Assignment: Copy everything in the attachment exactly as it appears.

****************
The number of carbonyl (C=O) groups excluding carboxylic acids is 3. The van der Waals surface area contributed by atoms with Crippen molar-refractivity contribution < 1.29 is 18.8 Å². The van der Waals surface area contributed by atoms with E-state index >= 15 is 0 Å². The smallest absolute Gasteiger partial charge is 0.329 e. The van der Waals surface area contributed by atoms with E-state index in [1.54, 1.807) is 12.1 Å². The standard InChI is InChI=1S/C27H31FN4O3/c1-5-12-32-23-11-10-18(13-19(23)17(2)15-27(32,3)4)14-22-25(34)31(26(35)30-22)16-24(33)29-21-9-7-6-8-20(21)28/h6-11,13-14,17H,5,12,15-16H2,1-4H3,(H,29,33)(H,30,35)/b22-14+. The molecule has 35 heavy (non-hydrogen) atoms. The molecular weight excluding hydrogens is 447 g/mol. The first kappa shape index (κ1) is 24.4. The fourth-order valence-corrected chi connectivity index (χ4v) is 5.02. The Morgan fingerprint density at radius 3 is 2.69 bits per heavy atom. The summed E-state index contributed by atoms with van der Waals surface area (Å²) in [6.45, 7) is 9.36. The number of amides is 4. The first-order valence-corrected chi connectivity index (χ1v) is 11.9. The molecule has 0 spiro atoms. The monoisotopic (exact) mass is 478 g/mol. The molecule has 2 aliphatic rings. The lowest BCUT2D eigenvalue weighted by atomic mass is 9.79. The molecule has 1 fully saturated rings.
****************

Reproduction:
The number of carbonyl (C=O) groups excluding carboxylic acids is 3. The van der Waals surface area contributed by atoms with Crippen molar-refractivity contribution < 1.29 is 18.8 Å². The van der Waals surface area contributed by atoms with E-state index >= 15 is 0 Å². The smallest absolute Gasteiger partial charge is 0.329 e. The van der Waals surface area contributed by atoms with E-state index in [1.54, 1.807) is 12.1 Å². The standard InChI is InChI=1S/C27H31FN4O3/c1-5-12-32-23-11-10-18(13-19(23)17(2)15-27(32,3)4)14-22-25(34)31(26(35)30-22)16-24(33)29-21-9-7-6-8-20(21)28/h6-11,13-14,17H,5,12,15-16H2,1-4H3,(H,29,33)(H,30,35)/b22-14+. The molecule has 35 heavy (non-hydrogen) atoms. The molecular weight excluding hydrogens is 447 g/mol. The first kappa shape index (κ1) is 24.4. The fourth-order valence-corrected chi connectivity index (χ4v) is 5.02. The Morgan fingerprint density at radius 3 is 2.69 bits per heavy atom. The summed E-state index contributed by atoms with van der Waals surface area (Å²) in [6.45, 7) is 9.36. The number of amides is 4. The first-order valence-corrected chi connectivity index (χ1v) is 11.9. The molecule has 0 spiro atoms. The monoisotopic (exact) mass is 478 g/mol. The molecule has 2 aliphatic rings. The lowest BCUT2D eigenvalue weighted by atomic mass is 9.79. The molecule has 1 fully saturated rings.